My kids attend cyber school. That means that they’re always home, all of the time! Which means if I’m going to work at home, I have to work alongside them.
This used to be harder than it is now. They’re teenagers now, and when they were little kids it was way more of a challenge. But even when they were little, I got stuff done. And they never caught the house on fire, which I consider a plus.
It’s a hard thing to master, but if you can work while your kids are at home, you’re going to be a lot better off. Here’s what I do to get it done.
Check in with them before you start.
Transitioning from one activity to another can be hard for kids. Especially if they’re transitioning into something that they might not like. My kids are teenagers, and I still use some specific phrases.
“We’ll be cleaning up in five minutes so we can start making dinner.”
“I’m going to turn the tv off after this episode because it’s time to do your homework.”
“It’s going to be time to take a shower in five minutes.”
Here are some things you might notice about these phrases.
- They give a specific amount of time, 5 minutes. This gives enough time to prepare, but not enough time to forget.
- I clearly say what we are going to transition into.
- They don’t leave room for arguments.
So, if I know that I need to spend some time answering emails from clients, or writing, or editing, I will say to my kids, “In five minutes I’m going to go into my office and work for an hour. If you have anything you need from me, please tell me in the next five minutes.”
It’s clear, it’s specific, and it doesn’t leave room for arguments. In fact, it does one other thing. It gives my kids the opportunity to say or do anything that they need to before I get to work.
Establish a few simple rules and enforce them.
It’s important to establish certain rules with your work time. Your rules are going to vary, depending on your own specific situation and child. And they’ll change as they get older. Your rules should include what’s okay to interrupt for because there will always be some things that they have to interrupt you for. Your rules should also include how long you’re going to work. This is probably the most important rule. I know it can be easy to get into a grove when we’re working. We love our work, after all, or we wouldn’t be doing it.
But your kids are way more important. And they need to know that they can trust you when you say you’ll be wrapping up at a certain time. If they can be sure of that, then they’ll be more able to allow you this time. More than that, they’ll know that you will keep your promises to them.
The important thing with all of your rules though is consistency. You can’t waffle on a rule one day and expect them to honor that rule tomorrow. And, why should they? Keep just a few rules, and stick to them religiously.
Have some work time toys or videos.
I used to do this more when my kids were little. We’d have a box of toys and DVD’s that were just for Mom’s work time. As little as three, they knew that these were the special toys, that they could only play with when work time came.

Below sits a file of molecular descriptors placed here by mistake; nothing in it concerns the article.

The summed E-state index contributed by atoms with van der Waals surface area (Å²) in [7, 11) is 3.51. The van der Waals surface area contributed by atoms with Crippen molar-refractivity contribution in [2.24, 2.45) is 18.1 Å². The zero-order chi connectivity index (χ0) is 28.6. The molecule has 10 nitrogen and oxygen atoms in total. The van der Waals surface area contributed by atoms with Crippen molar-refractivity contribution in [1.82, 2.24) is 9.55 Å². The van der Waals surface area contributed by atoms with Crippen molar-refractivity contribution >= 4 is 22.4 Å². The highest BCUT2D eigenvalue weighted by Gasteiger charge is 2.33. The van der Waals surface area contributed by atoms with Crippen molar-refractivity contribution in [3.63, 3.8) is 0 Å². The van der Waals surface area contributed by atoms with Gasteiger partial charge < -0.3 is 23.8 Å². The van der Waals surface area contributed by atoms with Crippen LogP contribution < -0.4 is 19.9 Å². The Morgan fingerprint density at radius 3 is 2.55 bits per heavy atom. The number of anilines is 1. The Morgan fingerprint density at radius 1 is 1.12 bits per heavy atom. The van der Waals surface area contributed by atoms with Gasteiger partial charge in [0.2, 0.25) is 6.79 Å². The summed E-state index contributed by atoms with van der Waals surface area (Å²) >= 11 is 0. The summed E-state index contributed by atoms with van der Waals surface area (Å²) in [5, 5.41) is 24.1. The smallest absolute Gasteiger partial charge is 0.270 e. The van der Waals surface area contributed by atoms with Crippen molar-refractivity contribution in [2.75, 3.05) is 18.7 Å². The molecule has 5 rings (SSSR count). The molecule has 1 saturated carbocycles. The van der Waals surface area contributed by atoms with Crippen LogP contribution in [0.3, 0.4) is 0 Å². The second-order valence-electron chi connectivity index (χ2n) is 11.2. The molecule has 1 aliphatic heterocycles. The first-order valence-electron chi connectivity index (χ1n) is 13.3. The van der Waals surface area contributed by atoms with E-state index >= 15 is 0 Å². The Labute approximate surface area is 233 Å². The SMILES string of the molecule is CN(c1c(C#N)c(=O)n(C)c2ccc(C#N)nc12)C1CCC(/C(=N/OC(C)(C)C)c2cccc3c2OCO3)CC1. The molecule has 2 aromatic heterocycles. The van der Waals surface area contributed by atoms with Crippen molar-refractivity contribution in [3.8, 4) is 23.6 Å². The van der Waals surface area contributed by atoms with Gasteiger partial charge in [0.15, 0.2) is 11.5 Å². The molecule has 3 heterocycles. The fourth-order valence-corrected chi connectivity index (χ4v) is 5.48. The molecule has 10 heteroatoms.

This made the time not only bearable for them but pleasant. They learned that mom having her own time meant that they had their own time to do something fun alone.
Learning to play alone, in fact, spend time alone, is an important skill for everyone. Sadly, it’s something that not everyone learns. This time that you spend working can be a time that your kids spend learning how to be happy, all by themselves.
They might like to help you
Depending on what you do, your kids might be able to help you out. I obviously don’t have my kids editing client work for me. But they can help pack books to send to people. If you have a physical product, your kids might be able to help pack things or sort things. They might be able to help clean brushes or sweep up. Or, they might just like to sit near you and do an art project. Or write their own short story. Anything you can do to include them in your work is good for all kinds of reasons.
First off, it’s time you’re spending with them, and being productive at the same time. It’s the best case scenario when you think about it. You can’t do all of your work with your kids, but you can do some of it.
Letting your kids help you also encourages them to equate work with enjoyable activities. We don’t really teach kids that they should like their jobs. We teach them to look for jobs that have good security, and that will pay well. But that’s not going to really make them happy. You’re trying to start your own business so that you can do something you think is fun. Why not introduce your kids to that concept? Wouldn’t it be nice if your kids sought out jobs where they were happy with what they’re doing?
Don’t plan work time during homework time.
This used to be my default. It seemed like such a good idea, right? They’re busy, so you can be busy too!
Except that your kid might need your help while they’re working on homework. Or they think they do. Or they don’t think they do, but they really do. Anytime I tried to do work while my kids were doing homework, I was barraged by questions. Or, I found out that they didn’t do their work at all, because, “I needed your help, but you said I couldn’t bother you when you’re working.”
I usually try to do social media stuff while my kids do their homework. I can pick that up and set it down as needed.
Here are your actionable items this week-
- Set up a few rules for when you’re working at home. Make sure that you and your kids can stick to them.
- Make a work time box for your kids, with toys, books or movies that they’re only allowed while you’re working.